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Showing posts from October, 2009

Aren't they missing something?

Just as it happened last year, I had a great time with Knut Albert at at Zlý Časy. While we were enjoying several of the 16 beers they had on tap, we spoke about many things, most of them beer related (I bet you are surprised by that).

There was a topic that stayed in my mind after the evening was finished. It might be something that does not concern some of the more developed markets, but it does apply to those where the micros are just starting to make some sort of impact.

I'm not going to discuss here the advantages of pasteurising/filtering or not, neither of bottle fermenting, because that is not what we talked about with Knut. It was something more cynical, if you want. Picture the scenario:

You love "good beer", you might even consider yourself a "beerevangelist". You also make a point in supporting your local micro-breweries (provided their beers are good, of course). You are organising a BBQ. You see the event as a good opportunity to introduce your frien…

What a find!

It might be because the weather chilled so incredibly fast, (really, one day, at the beginning of the month we all were wearing shorts, sandals and t-shirt, less than a week later, it was snowing!) but I had never felt such an intense crave for darker beers.

Fortunately, I have plenty to choose from, I live in the Czech Republic, the country where the widest range (gravity-wise) of amber and dark lagers are brewed. So I have plenty to choose from. That is something that, despite living here already more than seven years, I had always overlooked and didn't realise until I saw it written in Decotion, a book written by Ron Pattison.

Another thing I had more or less always overlooked is Pivovar Rakovník, a.k.a. Bakalář. The reason is that, to be honest, they don't make anything that stands out. The only exception, perhaps, is their 18° Balling Jubilejní Speciál. The rest are your typical Czech lager. Not that there is anything wrong with that, quite the opposite, but I don't buy…

A Pro

... Well, sort of.

It's been already more than two and a half years that this blog is online (the Spanish version at least). I started writing it because I felt I had something to say and share with the rest of the world. There have been many changes, yes, and very likely there will be still more. The reason is that what I have to say and share has also changed or actually, evolved. I don't write hoping to make anyone happy. Of course, the more people that agree with me, the better, but I will not loose any sleep over it. Anyone who doesn't like the contents is free to say so in the comments (which I never moderate) or simply leave the page and never come back. I have no problem with that.

Never, ever I've written a single word hoping to catch the attention of someone working in the media and get a job offer. I'd be lying my ass off if I said I never dreamt or fantasised about the possibility. But it was something like the dream or fantasy many men have of spending t…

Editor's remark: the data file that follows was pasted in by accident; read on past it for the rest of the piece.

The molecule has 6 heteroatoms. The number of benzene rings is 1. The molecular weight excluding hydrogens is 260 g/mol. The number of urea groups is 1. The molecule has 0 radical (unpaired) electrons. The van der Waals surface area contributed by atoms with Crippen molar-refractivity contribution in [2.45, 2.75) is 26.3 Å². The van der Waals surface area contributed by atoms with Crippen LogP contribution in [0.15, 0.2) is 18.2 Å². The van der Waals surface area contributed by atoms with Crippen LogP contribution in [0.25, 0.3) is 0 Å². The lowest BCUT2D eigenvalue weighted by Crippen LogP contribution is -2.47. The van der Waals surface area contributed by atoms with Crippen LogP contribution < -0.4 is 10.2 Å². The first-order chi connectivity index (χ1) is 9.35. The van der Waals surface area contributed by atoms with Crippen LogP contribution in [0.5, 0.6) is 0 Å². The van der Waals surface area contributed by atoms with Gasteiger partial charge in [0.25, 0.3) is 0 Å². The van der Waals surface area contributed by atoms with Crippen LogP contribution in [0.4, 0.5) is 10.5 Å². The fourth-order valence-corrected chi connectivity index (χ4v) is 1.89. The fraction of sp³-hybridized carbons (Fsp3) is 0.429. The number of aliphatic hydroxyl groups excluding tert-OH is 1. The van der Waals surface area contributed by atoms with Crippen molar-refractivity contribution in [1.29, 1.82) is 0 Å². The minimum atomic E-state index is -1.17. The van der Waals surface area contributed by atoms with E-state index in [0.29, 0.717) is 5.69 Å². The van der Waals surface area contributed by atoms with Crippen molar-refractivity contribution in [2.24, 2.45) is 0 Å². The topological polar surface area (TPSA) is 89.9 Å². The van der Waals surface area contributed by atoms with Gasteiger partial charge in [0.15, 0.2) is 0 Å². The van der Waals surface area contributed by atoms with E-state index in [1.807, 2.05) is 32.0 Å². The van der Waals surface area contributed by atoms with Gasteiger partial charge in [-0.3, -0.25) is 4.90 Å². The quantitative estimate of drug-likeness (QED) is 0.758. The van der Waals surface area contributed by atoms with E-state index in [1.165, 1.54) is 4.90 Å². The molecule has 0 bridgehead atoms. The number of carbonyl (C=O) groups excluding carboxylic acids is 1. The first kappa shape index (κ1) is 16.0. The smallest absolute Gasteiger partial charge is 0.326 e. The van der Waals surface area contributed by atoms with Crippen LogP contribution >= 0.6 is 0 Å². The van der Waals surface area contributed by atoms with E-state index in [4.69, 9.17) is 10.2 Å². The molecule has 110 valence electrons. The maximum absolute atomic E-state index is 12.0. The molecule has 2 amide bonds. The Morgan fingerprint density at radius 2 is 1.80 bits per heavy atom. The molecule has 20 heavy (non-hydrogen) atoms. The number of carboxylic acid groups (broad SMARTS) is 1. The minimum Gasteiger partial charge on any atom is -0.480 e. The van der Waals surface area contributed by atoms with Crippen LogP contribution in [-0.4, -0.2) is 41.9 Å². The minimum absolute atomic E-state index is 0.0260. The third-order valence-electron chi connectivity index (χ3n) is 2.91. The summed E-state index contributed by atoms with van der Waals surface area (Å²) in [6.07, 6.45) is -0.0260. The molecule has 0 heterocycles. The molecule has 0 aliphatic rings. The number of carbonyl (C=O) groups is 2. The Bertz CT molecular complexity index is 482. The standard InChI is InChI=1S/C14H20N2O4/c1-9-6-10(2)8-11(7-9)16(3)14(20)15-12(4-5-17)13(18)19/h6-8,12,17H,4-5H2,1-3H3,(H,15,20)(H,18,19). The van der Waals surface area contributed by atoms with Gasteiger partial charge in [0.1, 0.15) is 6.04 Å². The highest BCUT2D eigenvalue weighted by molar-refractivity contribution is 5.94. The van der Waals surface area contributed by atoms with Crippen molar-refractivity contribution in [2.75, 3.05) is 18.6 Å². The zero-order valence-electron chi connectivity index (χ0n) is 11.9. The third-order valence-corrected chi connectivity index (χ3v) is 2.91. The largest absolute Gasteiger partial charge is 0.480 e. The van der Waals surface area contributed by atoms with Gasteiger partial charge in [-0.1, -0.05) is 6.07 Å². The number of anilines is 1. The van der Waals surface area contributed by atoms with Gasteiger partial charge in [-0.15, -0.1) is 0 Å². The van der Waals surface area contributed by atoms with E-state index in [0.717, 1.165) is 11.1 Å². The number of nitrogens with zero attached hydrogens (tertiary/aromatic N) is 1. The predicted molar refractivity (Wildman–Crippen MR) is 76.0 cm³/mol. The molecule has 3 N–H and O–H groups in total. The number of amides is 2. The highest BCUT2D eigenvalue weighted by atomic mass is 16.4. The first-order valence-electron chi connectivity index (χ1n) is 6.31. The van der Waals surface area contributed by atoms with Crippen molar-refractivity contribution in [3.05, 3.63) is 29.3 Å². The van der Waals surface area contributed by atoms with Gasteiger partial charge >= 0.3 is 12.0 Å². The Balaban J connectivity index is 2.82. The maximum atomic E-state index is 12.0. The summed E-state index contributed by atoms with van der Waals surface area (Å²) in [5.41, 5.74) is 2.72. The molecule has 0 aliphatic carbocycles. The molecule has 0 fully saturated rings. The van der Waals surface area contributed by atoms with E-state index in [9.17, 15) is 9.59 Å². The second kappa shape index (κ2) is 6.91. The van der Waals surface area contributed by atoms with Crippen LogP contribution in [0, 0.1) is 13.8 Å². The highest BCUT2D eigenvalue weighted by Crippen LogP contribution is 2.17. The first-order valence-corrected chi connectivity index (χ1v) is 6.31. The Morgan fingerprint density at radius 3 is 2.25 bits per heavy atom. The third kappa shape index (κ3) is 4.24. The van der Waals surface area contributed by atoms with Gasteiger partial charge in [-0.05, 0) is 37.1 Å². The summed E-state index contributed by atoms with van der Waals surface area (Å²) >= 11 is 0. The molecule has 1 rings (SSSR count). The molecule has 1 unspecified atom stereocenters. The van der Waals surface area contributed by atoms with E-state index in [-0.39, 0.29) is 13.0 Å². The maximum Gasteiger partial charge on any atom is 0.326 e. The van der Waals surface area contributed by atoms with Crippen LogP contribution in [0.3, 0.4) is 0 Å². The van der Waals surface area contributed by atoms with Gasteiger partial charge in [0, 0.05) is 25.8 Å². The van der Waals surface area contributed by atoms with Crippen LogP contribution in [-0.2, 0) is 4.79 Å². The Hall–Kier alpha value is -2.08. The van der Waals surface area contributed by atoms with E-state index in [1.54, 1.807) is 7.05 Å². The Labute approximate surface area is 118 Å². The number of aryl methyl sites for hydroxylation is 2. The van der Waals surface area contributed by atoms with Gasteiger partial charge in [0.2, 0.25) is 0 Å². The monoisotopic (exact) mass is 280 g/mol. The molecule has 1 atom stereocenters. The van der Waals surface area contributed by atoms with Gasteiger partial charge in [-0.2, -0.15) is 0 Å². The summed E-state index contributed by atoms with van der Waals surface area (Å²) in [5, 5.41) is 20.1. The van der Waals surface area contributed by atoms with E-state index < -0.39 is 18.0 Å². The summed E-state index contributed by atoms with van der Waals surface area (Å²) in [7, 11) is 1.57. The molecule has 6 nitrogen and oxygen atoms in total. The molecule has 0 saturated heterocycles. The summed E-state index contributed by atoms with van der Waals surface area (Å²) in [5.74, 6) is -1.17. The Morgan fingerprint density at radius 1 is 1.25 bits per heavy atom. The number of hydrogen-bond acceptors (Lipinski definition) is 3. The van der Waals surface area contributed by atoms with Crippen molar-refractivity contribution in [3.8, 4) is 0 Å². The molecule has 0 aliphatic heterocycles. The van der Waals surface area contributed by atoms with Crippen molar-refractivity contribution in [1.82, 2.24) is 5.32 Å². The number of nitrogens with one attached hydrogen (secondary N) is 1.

The Tap Race: A New Leader

When I first spoke about "The Tap Race", U Prince Miroslava, in Prague 5, was the leader with 13. Not anymore.

The other day, when they inaugurated their new rack of 12 taps, which together with other four make a total of 16, Zlý Časy became the new leader.

I wasn't surprised. Hanz, the owner, had told me about his plans over a year ago. Still, when I heard the news I was at first glad, then I started having some doubts. Firstly, the diversity of the beers. What's the point of having 16 taps if 14 of them will pour pale lagers? I'm sure there are plenty of people who wouldn't mind that, but still, that's not the idea of having such a wide offer. Secondly, the freshness of the beers. Knowing Hanz as I know him, I was sure he would try to have as many beers from micros as he could get, and Czech micros don't filter. Czech unfiltered lagers are wonderful, but they are not known for their long life, a keg has to be sold in two days, maximum; in fact, even f…

Doggy tricks

Pete Brown wrote the other day a very interesting piece on beer marketing. Though he mostly speaks about labels and bottles, Pete also mentions the internet as field where every brewery can play in the same conditions regardless of their size. To this I would add marketing tricks.

Yeah, yeah. I know that in the past I have critisised some marketing tricks, from a "new" way to sell a beer so you won't be able to taste it, to an attempt to add a layer of glamour and uniqueness to something that is, at the very best, average. The problem here is that the marketing trick or gimmick isn't backed by a product of quality or actually new, and ends up being only something vacuous and superficial. This doesn't mean, however, that well used, a marketing trick can't be an effective and legitimate tool to promote a brand or a product, or to create hype about it.

The Scottish brewery BrewDog, who have been using very well all these low cost tools to sell their beers, have be…